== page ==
With Colorado largely playing well, but still not getting resulting wins, the new strategy appears to be paying off, which is what Bednar prefers to see.

Video: Matt Duchene before Avs game vs. Canucks 

The shift also provides additional time for players like Matt Duchene (illness) and Tyson Barrie and Rene Bourque (lower-body injuries) to rest or rehab at their own pace, potentially minimizing their absences from the lineup.

While Barrie and Bourque were placed on injured reserve on Tuesday and will not play Wednesday versus the visiting Vancouver Canucks, Duchene is probable to return after missing Monday's match and Tuesday's practice.

"I'm feeling much better," Duchene said Wednesday morning. "I should be good for tonight."

The Avs recalled forward Jim O'Brien from San Antonio on Tuesday to provide support in case Duchene wasn't able to play. As such, O'Brien is expected to be one of the club's healthy scratches this evening.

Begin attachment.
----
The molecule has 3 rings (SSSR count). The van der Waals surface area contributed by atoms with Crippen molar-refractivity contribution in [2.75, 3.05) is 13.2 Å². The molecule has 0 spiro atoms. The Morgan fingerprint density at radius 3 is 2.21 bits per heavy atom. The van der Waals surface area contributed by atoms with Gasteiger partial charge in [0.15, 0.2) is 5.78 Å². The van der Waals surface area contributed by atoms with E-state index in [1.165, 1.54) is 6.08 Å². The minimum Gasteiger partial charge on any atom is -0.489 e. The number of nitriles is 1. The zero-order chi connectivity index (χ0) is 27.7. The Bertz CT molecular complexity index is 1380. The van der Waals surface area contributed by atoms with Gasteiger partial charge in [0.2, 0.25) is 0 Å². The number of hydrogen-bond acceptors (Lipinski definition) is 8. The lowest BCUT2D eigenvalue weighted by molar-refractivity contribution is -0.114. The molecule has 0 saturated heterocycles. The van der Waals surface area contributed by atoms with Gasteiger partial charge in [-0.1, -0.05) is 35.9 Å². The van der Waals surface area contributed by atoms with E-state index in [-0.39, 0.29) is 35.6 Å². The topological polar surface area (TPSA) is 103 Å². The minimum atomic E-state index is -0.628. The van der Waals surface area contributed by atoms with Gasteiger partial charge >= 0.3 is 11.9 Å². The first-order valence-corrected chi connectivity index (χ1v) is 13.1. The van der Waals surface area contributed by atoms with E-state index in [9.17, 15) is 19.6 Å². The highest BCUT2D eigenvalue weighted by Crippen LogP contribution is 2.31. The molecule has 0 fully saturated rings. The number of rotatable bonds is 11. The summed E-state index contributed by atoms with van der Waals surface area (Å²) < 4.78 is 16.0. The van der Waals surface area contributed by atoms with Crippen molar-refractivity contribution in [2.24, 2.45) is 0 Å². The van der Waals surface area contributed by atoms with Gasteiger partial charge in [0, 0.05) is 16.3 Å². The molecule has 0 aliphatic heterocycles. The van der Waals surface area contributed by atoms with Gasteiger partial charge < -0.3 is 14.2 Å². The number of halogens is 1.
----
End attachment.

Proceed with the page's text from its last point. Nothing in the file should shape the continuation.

"It doesn't look like [he'll play]," Bednar said of O'Brien. "Unless something happens with Dutchy and he takes a turn for the worse, but right now we're expecting him to play."

 Video: Jim O'Brien on getting called up

Duchene, Colorado's leading goalscorer, is excited to return to the lineup, despite the situation the team is in. He admitted Wednesday that the season has been difficult for the squad, but it's important to remember that the players are in it together.